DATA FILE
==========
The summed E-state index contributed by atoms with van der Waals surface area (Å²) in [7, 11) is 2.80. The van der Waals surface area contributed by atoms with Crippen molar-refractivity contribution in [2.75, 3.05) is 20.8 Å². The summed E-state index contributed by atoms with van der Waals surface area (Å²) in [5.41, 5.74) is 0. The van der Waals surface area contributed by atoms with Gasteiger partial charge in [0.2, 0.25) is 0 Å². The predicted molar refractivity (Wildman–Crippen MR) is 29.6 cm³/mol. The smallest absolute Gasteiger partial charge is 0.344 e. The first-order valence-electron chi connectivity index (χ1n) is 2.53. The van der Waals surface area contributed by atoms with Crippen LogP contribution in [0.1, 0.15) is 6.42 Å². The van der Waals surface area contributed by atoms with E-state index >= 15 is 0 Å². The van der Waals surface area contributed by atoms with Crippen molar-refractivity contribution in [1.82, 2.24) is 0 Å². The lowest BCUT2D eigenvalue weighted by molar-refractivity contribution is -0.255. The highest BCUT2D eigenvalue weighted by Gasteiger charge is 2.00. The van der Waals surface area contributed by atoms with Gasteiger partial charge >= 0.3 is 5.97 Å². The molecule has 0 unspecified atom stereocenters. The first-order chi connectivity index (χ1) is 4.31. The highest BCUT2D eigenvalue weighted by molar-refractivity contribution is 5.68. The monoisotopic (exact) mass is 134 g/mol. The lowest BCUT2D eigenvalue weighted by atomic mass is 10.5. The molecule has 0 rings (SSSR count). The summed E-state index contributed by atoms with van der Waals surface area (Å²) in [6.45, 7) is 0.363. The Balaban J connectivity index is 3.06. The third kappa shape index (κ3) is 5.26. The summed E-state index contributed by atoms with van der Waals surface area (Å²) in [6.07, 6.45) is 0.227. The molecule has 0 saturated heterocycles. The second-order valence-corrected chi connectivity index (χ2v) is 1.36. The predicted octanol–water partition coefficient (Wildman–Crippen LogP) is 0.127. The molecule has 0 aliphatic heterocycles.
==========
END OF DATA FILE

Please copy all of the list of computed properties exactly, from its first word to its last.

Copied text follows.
The summed E-state index contributed by atoms with van der Waals surface area (Å²) in [7, 11) is 2.80. The van der Waals surface area contributed by atoms with Crippen molar-refractivity contribution in [2.75, 3.05) is 20.8 Å². The summed E-state index contributed by atoms with van der Waals surface area (Å²) in [5.41, 5.74) is 0. The van der Waals surface area contributed by atoms with Gasteiger partial charge in [0.2, 0.25) is 0 Å². The predicted molar refractivity (Wildman–Crippen MR) is 29.6 cm³/mol. The smallest absolute Gasteiger partial charge is 0.344 e. The first-order valence-electron chi connectivity index (χ1n) is 2.53. The van der Waals surface area contributed by atoms with Crippen LogP contribution in [0.1, 0.15) is 6.42 Å². The van der Waals surface area contributed by atoms with E-state index >= 15 is 0 Å². The van der Waals surface area contributed by atoms with Crippen molar-refractivity contribution in [1.82, 2.24) is 0 Å². The lowest BCUT2D eigenvalue weighted by molar-refractivity contribution is -0.255. The highest BCUT2D eigenvalue weighted by Gasteiger charge is 2.00. The van der Waals surface area contributed by atoms with Gasteiger partial charge >= 0.3 is 5.97 Å². The molecule has 0 unspecified atom stereocenters. The first-order chi connectivity index (χ1) is 4.31. The highest BCUT2D eigenvalue weighted by molar-refractivity contribution is 5.68. The monoisotopic (exact) mass is 134 g/mol. The lowest BCUT2D eigenvalue weighted by atomic mass is 10.5. The molecule has 0 rings (SSSR count). The summed E-state index contributed by atoms with van der Waals surface area (Å²) in [6.45, 7) is 0.363. The Balaban J connectivity index is 3.06. The third kappa shape index (κ3) is 5.26. The summed E-state index contributed by atoms with van der Waals surface area (Å²) in [6.07, 6.45) is 0.227. The molecule has 0 saturated heterocycles. The second-order valence-corrected chi connectivity index (χ2v) is 1.36. The predicted octanol–water partition coefficient (Wildman–Crippen LogP) is 0.127. The molecule has 0 aliphatic heterocycles.